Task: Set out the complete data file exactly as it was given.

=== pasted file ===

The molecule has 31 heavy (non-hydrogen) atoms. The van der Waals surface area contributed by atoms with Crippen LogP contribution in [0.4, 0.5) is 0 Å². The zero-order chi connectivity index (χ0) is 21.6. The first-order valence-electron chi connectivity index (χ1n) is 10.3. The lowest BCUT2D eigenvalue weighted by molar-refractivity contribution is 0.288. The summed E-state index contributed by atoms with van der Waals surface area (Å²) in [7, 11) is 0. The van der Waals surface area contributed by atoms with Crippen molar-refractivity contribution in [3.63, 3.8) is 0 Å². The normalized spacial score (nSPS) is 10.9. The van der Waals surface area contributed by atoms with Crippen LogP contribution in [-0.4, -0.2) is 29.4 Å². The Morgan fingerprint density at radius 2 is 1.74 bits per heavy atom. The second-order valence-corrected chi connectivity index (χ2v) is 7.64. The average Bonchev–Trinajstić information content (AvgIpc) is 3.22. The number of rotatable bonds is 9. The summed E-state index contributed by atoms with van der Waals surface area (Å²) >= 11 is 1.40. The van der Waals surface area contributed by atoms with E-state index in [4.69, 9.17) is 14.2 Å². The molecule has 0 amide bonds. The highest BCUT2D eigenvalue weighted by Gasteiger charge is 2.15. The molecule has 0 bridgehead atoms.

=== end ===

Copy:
The molecule has 31 heavy (non-hydrogen) atoms. The van der Waals surface area contributed by atoms with Crippen LogP contribution in [0.4, 0.5) is 0 Å². The zero-order chi connectivity index (χ0) is 21.6. The first-order valence-electron chi connectivity index (χ1n) is 10.3. The lowest BCUT2D eigenvalue weighted by molar-refractivity contribution is 0.288. The summed E-state index contributed by atoms with van der Waals surface area (Å²) in [7, 11) is 0. The van der Waals surface area contributed by atoms with Crippen molar-refractivity contribution in [3.63, 3.8) is 0 Å². The normalized spacial score (nSPS) is 10.9. The van der Waals surface area contributed by atoms with Crippen LogP contribution in [-0.4, -0.2) is 29.4 Å². The Morgan fingerprint density at radius 2 is 1.74 bits per heavy atom. The second-order valence-corrected chi connectivity index (χ2v) is 7.64. The average Bonchev–Trinajstić information content (AvgIpc) is 3.22. The number of rotatable bonds is 9. The summed E-state index contributed by atoms with van der Waals surface area (Å²) >= 11 is 1.40. The van der Waals surface area contributed by atoms with E-state index in [4.69, 9.17) is 14.2 Å². The molecule has 0 amide bonds. The highest BCUT2D eigenvalue weighted by Gasteiger charge is 2.15. The molecule has 0 bridgehead atoms.